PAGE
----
BJP Exposed in Maharashtra Debacle
NOW that the three-day wonder of the Fadnavis government has disappeared, one can look back at the whole sordid episode for what lessons can be learnt.
happened on the night of November 23 and morning of 24 was a brazen assault on the constitution and democratic principles. More disturbingly, three constitutional authorities were involved in this self-incriminating project – the governor, the prime minister and the president of India. They all acted at the behest of the BJP and the interests of the ruling party at the centre rather than follow constitutional norms.
By swearing-in Devendra Fadnavis as the chief minister based on a bogus support letter provided by the NCP legislative party leader Ajit Pawar, governor Bhagat Singh Koshiyari misused his office to fulfill the intent of the party he belonged to. This was compounded by the manner in which he recommended the lifting of president’s rule in the middle of the night.
The prime minister, Narendra Modi, got the assent for lifting presidential rule through without approval of the cabinet at 5.47 am in the morning. For this, he invoked the provision in the Government of India (Transaction of Business) Rules which provides for such an exigency on an emergent basis. The prime minister had no qualms in invoking this rule for effecting the midnight political coup.
Finally, the president of India, signed off on the lifting of president’s rule without satisfying himself that due process and norms had been followed.
All this was done to pre-empt the chances of a Shiv Sena-NCP-Congress alliance, which had a clear majority, coming to power.
However, this does not explain the extent of the assault on the constitution and parliamentary democracy. How was the BJP so confident that it could get away with this anti-democratic project? It was arrogantly cocksure, because it had full confidence that its deployment of money power and use of the corruption gambit, would ensure sufficient numbers to cross over.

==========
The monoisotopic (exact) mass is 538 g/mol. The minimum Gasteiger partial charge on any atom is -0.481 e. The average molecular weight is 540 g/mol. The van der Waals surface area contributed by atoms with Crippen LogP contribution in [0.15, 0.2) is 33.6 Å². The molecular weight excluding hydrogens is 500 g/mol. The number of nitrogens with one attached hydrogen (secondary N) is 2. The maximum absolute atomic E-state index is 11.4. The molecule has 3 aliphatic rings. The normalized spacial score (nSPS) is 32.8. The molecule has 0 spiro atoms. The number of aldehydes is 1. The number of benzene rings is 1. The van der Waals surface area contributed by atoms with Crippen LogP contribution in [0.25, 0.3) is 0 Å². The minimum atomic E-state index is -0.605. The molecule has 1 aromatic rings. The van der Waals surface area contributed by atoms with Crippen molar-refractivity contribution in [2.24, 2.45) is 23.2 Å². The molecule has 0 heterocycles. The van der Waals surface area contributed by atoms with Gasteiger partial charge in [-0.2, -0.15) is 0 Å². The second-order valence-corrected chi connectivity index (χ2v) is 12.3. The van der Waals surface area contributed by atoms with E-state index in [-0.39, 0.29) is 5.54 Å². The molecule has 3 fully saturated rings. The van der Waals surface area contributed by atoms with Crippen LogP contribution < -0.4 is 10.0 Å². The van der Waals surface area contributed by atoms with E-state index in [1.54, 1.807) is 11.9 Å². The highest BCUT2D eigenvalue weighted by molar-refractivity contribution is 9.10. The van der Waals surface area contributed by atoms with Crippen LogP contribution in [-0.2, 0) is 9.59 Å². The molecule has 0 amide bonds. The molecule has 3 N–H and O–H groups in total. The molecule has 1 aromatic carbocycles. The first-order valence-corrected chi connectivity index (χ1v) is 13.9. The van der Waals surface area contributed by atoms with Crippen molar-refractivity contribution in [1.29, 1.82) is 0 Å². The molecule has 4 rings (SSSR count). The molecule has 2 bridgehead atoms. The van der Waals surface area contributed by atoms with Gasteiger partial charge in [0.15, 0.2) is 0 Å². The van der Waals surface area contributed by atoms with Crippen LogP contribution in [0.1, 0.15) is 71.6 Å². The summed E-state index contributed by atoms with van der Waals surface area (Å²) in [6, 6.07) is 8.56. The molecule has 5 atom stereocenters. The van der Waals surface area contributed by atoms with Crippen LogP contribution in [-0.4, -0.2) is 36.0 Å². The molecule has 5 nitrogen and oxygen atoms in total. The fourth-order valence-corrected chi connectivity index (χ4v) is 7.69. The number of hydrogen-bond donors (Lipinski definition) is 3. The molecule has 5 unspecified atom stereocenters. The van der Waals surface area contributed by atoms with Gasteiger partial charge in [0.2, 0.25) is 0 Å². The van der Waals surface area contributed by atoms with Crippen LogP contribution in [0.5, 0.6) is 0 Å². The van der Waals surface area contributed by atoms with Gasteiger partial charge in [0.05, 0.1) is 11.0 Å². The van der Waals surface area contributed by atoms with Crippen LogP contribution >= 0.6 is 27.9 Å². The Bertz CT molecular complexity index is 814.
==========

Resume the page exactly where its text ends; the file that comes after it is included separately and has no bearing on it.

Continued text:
The Maharashtra episode has revealed the depths to which the BJP uses big money and intimidation through State agencies to suborn political loyalties. The defection of Ajit Pawar is damning testimony. 48 hours after being sworn-in as the deputy chief minister, the Anti-Corruption Bureau dropped charges in nine cases in the irrigation scam against him. Earlier, Devendra Fadnavis, as an opposition MLA, had accused Pawar of being the “kingpin” behind the Rs 70,000 crore scam. It is reported that the BJP was willing to pay enormous sums of money for each NCP MLA to defect.
The BJP had suffered a similar setback in Karnataka last year, when it got the governor to swear-in Yediyurappa as chief minister. Only to have him resign when the Supreme Court ordered a floor test in 24 hours time.
This has, obviously, not chastened the BJP or its president Amit Shah. Back in power with a bigger majority and becoming the home minister has only emboldened the “Chanakya” to undertake more dirty tricks. But this hubris has resulted in a humiliating debacle.
The Supreme Court order for a floor test the very next day pricked the balloon of the unconstitutional and unrepresentative government. For the sake of democracy and the constitution, the court should look into the whole episode and pin down the culprits responsible.
For the people of India, the Maharashtra shenanigans have been an eye-opener about the anti-democratic, authoritarian character of the BJP and the RSS functionaries who lead it.
The new government headed by Uddhav Thackeray should work according to the Common Minimum Programme decided by the three- party alliance. This is what the people of Maharashtra expect it to do. This is all the more important since the constituents of the government hold ideologically opposing views.
(November 27, 2019)